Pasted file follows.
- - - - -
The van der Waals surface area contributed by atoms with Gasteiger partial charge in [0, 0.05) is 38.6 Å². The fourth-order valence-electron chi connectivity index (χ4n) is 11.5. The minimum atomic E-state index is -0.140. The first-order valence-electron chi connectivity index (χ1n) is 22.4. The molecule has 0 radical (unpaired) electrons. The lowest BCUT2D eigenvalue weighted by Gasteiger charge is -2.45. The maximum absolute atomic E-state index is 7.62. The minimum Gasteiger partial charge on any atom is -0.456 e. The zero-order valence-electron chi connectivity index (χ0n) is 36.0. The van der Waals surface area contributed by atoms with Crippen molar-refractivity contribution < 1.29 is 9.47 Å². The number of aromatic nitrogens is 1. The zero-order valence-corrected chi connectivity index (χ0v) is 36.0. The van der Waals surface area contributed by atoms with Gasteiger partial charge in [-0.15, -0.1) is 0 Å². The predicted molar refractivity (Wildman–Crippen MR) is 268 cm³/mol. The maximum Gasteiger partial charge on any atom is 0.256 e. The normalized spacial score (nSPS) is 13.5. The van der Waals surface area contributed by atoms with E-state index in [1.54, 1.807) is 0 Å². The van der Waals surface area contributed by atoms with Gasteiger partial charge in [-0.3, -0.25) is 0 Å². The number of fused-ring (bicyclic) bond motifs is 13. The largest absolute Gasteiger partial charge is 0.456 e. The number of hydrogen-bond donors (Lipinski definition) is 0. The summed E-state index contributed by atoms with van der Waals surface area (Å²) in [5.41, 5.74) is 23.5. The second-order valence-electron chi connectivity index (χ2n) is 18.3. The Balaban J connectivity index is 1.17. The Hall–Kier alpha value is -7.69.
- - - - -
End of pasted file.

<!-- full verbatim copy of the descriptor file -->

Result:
The van der Waals surface area contributed by atoms with Gasteiger partial charge in [0, 0.05) is 38.6 Å². The fourth-order valence-electron chi connectivity index (χ4n) is 11.5. The minimum atomic E-state index is -0.140. The first-order valence-electron chi connectivity index (χ1n) is 22.4. The molecule has 0 radical (unpaired) electrons. The lowest BCUT2D eigenvalue weighted by Gasteiger charge is -2.45. The maximum absolute atomic E-state index is 7.62. The minimum Gasteiger partial charge on any atom is -0.456 e. The zero-order valence-electron chi connectivity index (χ0n) is 36.0. The van der Waals surface area contributed by atoms with Crippen molar-refractivity contribution < 1.29 is 9.47 Å². The number of aromatic nitrogens is 1. The zero-order valence-corrected chi connectivity index (χ0v) is 36.0. The van der Waals surface area contributed by atoms with Gasteiger partial charge in [-0.15, -0.1) is 0 Å². The predicted molar refractivity (Wildman–Crippen MR) is 268 cm³/mol. The maximum Gasteiger partial charge on any atom is 0.256 e. The normalized spacial score (nSPS) is 13.5. The van der Waals surface area contributed by atoms with E-state index in [1.54, 1.807) is 0 Å². The van der Waals surface area contributed by atoms with Gasteiger partial charge in [-0.3, -0.25) is 0 Å². The number of fused-ring (bicyclic) bond motifs is 13. The largest absolute Gasteiger partial charge is 0.456 e. The number of hydrogen-bond donors (Lipinski definition) is 0. The summed E-state index contributed by atoms with van der Waals surface area (Å²) in [5.41, 5.74) is 23.5. The second-order valence-electron chi connectivity index (χ2n) is 18.3. The Balaban J connectivity index is 1.17. The Hall–Kier alpha value is -7.69.